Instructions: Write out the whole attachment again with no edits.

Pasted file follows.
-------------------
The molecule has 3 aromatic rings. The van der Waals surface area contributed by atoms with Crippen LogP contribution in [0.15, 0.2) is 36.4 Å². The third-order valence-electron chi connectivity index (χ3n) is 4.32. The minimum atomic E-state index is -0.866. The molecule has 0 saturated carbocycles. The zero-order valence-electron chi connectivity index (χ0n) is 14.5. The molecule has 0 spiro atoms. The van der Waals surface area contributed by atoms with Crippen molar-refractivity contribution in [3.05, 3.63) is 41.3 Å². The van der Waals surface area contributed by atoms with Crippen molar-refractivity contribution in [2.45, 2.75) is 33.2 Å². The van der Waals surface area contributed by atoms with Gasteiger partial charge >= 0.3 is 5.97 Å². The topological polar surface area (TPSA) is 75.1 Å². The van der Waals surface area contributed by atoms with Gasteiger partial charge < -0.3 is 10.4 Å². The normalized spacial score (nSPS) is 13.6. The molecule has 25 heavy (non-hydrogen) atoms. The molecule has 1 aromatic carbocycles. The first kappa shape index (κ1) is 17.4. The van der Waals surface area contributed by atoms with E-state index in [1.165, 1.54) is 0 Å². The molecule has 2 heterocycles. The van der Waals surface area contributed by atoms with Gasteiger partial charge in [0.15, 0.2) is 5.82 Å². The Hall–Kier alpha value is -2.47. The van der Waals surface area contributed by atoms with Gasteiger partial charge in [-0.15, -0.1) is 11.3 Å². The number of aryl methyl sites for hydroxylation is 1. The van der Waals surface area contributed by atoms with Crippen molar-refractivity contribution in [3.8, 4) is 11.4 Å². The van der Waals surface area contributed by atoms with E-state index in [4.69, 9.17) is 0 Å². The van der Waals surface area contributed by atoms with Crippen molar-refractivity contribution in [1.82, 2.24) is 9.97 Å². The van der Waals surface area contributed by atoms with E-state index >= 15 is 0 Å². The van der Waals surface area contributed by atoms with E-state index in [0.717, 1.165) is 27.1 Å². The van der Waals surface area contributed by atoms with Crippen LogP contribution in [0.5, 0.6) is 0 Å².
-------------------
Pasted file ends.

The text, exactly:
The molecule has 3 aromatic rings. The van der Waals surface area contributed by atoms with Crippen LogP contribution in [0.15, 0.2) is 36.4 Å². The third-order valence-electron chi connectivity index (χ3n) is 4.32. The minimum atomic E-state index is -0.866. The molecule has 0 saturated carbocycles. The zero-order valence-electron chi connectivity index (χ0n) is 14.5. The molecule has 0 spiro atoms. The van der Waals surface area contributed by atoms with Crippen molar-refractivity contribution in [3.05, 3.63) is 41.3 Å². The van der Waals surface area contributed by atoms with Crippen molar-refractivity contribution in [2.45, 2.75) is 33.2 Å². The van der Waals surface area contributed by atoms with Gasteiger partial charge >= 0.3 is 5.97 Å². The topological polar surface area (TPSA) is 75.1 Å². The van der Waals surface area contributed by atoms with Gasteiger partial charge < -0.3 is 10.4 Å². The normalized spacial score (nSPS) is 13.6. The molecule has 25 heavy (non-hydrogen) atoms. The molecule has 1 aromatic carbocycles. The first kappa shape index (κ1) is 17.4. The van der Waals surface area contributed by atoms with E-state index in [1.165, 1.54) is 0 Å². The molecule has 2 heterocycles. The van der Waals surface area contributed by atoms with Gasteiger partial charge in [0.15, 0.2) is 5.82 Å². The Hall–Kier alpha value is -2.47. The van der Waals surface area contributed by atoms with Gasteiger partial charge in [-0.15, -0.1) is 11.3 Å². The number of aryl methyl sites for hydroxylation is 1. The van der Waals surface area contributed by atoms with Crippen molar-refractivity contribution in [3.8, 4) is 11.4 Å². The van der Waals surface area contributed by atoms with E-state index in [4.69, 9.17) is 0 Å². The van der Waals surface area contributed by atoms with Crippen molar-refractivity contribution in [1.82, 2.24) is 9.97 Å². The van der Waals surface area contributed by atoms with E-state index >= 15 is 0 Å². The van der Waals surface area contributed by atoms with E-state index in [0.717, 1.165) is 27.1 Å². The van der Waals surface area contributed by atoms with Crippen LogP contribution in [0.5, 0.6) is 0 Å².